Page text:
All images from Pixabay/Pexels unless otherwise stated with many created in Book Brush. Book cover images from Chapeltown Books and Bridge House Publishing. Screenshots taken by me, Allison Symes.
Another glorious week here and Lady has got to play with her best girlfriends (and her gentleman friend, a smashing Aussie Shepherd) so all is right with her world. Writing wise, I have got some smashing author interviews coming up on Chandler’s Ford Today, the first of which will be next week (9th June). So looking forward to sharing these. I always learn something from author interviews and it is a pleasure and privilege to conduct some!
Facebook – General and Chandler’s Ford Today
Pleased to share To Outline or Not to Outline for Chandler’s Ford Today this week. I share thoughts on what I find useful about outlining and also how you don’t need to plan out everything. Hope you find the post useful. Suitable for planners and pantsers!
To Outline or Not To Outline
Hope you have had a good day. Lady got to play with her Rhodesian Ridgeback pal today and to show off again in front of her Hungarian Vizler buddy. Lady has had a fab day! Mine has not been bad either – I loved my swim earlier today.
Also got my author newsletter out (do see link).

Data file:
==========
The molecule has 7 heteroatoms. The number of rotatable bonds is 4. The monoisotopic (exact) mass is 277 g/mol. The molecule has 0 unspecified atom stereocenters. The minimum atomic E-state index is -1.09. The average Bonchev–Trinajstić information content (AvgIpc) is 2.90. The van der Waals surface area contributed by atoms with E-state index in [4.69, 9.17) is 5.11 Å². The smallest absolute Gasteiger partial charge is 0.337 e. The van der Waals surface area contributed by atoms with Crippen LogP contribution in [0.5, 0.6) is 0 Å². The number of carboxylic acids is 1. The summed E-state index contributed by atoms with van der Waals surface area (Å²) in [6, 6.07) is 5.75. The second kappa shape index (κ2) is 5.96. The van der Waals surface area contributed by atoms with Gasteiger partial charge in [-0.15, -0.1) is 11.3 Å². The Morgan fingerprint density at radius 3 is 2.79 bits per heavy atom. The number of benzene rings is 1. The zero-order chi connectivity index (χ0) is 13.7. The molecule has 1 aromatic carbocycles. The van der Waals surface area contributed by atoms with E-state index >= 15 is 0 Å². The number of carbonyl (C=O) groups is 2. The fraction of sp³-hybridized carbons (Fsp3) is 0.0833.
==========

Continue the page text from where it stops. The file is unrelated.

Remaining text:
Pleased to say I’ll be running a workshop again in early July and am looking forward to that.
Writing going well, lots to get on with, which is how I like it. Hope to be sending in a competition entry next week and I’ve another draft to work on too.
Plus there will be author interviews again soon on CFT as I mentioned yesterday. Love doing those and it is a great pleasure to share them.
Looking forward to sharing To Outline or Not To Outline on Chandler’s Ford Today on Friday. (See above). The good news here is an outline can be what you want it to be. I just need enough to get me started on a piece. More on this later in the week.
Author newsletter out tomorrow. Author interview coming up on Chandler’s Ford Today on 9th June. More details nearer the time.
Making good progress on a draft of a story for a competition. I hope to be submitting this sometime next week. And I’ve come across another competition I’d like to have a go at so that gives the old brain box something to be thinking about.
Facebook – From Light to Dark and Back Again
Telling It As It Is is my latest flash fiction piece on Friday Flash Fiction. My character, Sarah, lives up to the title but… well see for yourself via the link. (A huge thanks for the wonderful comments coming in on this one already).
I’ve written flash stories as diary entries before now. (Losing Myself in Tripping the Flash Fantastic). I find I need to use towards the upper word count (1000 words) for these as I want to give a good selection of “entries”.